OMA: Building boom at sub base

Building Boom at Sub Base
By Jennifer McDermott
The Day
October 24, 2010
 

Groton - The intense activity at the Naval Submarine Base now is reminiscent of the time 95 years ago when the first submarines arrived in Groton, the base commander said recently.
 
"Back then, it was new and different and changing the area," Capt. Marc W. Denno said of the arrival of the first submarines in October 1915.
 
"Today with the new subs coming out of Electric Boat and being homeported here, and the construction and infrastructure changes, it's similar in the life cycle of the base."
 
The annual price tag of construction and demolition in Groton currently totals about $100 million, Denno said.
 
Named the Navy's first submarine base in 1916, the site today is home to 15 fast-attack submarines, including some of the new Virginia-class submarines built by Electric Boat and its shipbuilding teammate Northrop Grumman Newport News. And nearly 10,000 people - 7,500 active-duty personnel and 2,000 civilians and contractors - work there.
 
The Pentagon targeted the base for closure in 2005. But it was spared, and since then, the federal and state governments have been investing in major improvements there.
 
Next month, for example, the Submarine Learning Center will move into a new $9 million building. A new building for port operations and a small-craft maintenance facility are also under construction.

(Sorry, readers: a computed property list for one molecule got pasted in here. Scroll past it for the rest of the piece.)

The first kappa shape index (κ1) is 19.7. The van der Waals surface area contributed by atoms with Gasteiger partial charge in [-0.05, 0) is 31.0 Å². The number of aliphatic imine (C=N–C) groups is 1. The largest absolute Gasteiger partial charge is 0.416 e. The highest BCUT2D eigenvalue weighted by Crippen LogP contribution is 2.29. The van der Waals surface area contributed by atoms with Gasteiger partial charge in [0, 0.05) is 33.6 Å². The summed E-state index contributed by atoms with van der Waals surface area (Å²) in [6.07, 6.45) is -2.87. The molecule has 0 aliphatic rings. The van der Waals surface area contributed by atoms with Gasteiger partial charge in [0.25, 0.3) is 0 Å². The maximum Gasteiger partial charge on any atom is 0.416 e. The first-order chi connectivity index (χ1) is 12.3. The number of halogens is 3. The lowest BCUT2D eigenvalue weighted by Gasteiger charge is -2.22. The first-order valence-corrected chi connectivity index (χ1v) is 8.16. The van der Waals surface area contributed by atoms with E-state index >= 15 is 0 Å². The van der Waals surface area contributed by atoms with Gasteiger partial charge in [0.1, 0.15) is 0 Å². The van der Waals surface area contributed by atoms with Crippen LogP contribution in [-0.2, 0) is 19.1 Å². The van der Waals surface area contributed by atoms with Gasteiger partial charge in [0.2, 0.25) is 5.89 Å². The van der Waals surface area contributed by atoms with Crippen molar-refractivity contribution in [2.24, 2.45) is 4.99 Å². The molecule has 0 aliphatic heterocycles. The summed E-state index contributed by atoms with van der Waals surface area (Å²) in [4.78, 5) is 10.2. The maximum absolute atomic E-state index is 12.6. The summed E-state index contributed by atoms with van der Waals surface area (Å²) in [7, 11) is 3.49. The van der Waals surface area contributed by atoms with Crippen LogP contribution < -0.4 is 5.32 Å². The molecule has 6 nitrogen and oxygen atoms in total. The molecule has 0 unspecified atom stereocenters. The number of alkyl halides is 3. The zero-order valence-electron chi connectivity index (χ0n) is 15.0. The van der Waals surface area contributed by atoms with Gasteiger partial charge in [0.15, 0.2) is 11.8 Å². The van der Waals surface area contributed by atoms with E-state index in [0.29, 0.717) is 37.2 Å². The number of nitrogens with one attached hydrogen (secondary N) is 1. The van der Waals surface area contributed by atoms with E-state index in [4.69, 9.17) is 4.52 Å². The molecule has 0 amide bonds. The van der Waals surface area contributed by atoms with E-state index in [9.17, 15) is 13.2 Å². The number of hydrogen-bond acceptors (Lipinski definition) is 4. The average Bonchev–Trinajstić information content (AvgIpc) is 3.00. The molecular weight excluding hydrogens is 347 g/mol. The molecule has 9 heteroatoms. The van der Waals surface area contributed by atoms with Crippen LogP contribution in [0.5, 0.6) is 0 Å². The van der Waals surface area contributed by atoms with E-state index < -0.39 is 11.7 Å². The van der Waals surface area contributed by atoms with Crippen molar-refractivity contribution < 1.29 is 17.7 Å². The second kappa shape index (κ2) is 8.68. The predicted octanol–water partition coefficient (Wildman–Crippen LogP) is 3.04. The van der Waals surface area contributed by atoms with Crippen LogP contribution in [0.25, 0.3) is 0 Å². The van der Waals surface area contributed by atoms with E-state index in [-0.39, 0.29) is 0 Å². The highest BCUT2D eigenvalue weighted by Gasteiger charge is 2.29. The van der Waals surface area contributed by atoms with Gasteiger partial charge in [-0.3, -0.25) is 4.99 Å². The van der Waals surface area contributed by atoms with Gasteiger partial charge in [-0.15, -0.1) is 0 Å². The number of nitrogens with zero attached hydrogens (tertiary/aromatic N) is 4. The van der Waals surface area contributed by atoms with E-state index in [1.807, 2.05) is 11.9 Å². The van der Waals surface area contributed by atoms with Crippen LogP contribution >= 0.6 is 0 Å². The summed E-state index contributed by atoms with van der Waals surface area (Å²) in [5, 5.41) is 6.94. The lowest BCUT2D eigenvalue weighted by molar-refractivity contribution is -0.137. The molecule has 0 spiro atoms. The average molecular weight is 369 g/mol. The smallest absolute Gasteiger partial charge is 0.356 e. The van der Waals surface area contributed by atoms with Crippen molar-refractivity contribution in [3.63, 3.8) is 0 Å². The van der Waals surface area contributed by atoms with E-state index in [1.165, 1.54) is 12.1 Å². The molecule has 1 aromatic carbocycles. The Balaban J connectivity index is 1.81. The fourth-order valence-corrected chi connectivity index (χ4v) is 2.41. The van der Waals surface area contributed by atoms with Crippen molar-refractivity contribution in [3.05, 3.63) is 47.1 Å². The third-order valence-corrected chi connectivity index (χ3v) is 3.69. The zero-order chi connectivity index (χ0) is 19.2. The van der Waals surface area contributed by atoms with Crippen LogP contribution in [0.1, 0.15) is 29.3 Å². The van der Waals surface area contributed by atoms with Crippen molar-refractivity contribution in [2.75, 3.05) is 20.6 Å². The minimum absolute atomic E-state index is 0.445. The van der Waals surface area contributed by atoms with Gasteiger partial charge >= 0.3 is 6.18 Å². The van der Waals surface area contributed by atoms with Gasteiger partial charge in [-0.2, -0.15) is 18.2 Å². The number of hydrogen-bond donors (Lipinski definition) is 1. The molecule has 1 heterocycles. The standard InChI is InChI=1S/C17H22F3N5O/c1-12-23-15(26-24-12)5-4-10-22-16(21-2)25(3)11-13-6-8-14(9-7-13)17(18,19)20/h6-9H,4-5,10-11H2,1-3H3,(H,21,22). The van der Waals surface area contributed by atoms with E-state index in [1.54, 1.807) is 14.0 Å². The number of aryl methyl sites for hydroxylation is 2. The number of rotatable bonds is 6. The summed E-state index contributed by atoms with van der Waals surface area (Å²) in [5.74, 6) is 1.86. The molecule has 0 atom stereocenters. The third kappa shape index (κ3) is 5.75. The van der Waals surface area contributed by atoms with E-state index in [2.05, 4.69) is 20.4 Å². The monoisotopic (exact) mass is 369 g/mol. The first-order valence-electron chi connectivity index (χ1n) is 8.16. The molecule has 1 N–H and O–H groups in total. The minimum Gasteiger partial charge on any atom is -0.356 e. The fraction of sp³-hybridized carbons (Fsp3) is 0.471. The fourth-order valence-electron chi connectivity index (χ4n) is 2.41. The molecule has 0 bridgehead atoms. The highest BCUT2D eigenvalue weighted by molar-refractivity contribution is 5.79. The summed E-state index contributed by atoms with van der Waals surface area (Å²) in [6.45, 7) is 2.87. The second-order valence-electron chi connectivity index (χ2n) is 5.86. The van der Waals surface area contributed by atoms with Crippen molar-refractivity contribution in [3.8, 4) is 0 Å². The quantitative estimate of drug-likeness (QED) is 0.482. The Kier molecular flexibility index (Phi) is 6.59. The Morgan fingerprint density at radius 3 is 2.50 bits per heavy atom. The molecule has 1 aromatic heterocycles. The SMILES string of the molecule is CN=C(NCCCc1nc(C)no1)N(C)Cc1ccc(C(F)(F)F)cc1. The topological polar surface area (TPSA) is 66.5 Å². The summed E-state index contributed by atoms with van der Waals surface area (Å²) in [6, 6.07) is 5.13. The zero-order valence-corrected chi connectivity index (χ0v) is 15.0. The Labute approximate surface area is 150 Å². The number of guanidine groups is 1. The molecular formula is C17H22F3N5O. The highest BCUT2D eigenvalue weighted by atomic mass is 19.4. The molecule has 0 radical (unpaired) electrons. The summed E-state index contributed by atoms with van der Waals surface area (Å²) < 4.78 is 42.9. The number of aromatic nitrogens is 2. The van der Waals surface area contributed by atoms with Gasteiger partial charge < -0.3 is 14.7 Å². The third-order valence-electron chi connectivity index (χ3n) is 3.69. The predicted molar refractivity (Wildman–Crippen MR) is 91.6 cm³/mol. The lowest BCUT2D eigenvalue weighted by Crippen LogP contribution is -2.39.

One of the piers is being replaced by a wide, modern one, a $46 million project expected to be complete in the spring. Construction has also begun on a new commissary, which should be done in 2013. The Navy Exchange store also will expand.
 
The economic downturn has slowed two projects in which the Navy had planned to allow private developers to lease underutilized property at the base, Denno said.
 
The Navy is negotiating with the Connecticut Municipal Electric Energy Cooperative to develop a peak-power electric generation plant, but a contract has not been finalized. Another parcel may be used for retail or recreational development.
 
A fuel-cell energy power plant is to be installed in the summer of 2011, which will provide electricity as a demonstration project.
 
The state gave the Navy $7.65 million last year to make improvements at the sub base and, in September, formally offered the Navy another $3.22 million for two more projects.
 
Next year, the Navy plans to spend $19 million for repairs along the waterfront. Painting, paving and adding more parking spots are all ongoing, and a new indoor firing range is in the design phase.
 
Other future projects include a new fitness center, more modern piers and a new headquarters for Submarine Group Two. All of the work, Denno said, will help maintain the base's "vitality and viability."
 
Navy Region Mid-Atlantic recently announced that the Groton base won the installation excellence award for the region. Groton will go on to compete against the winners from the other Navy regions.
 
 




Content Last Modified on 10/26/2010 4:21:51 PM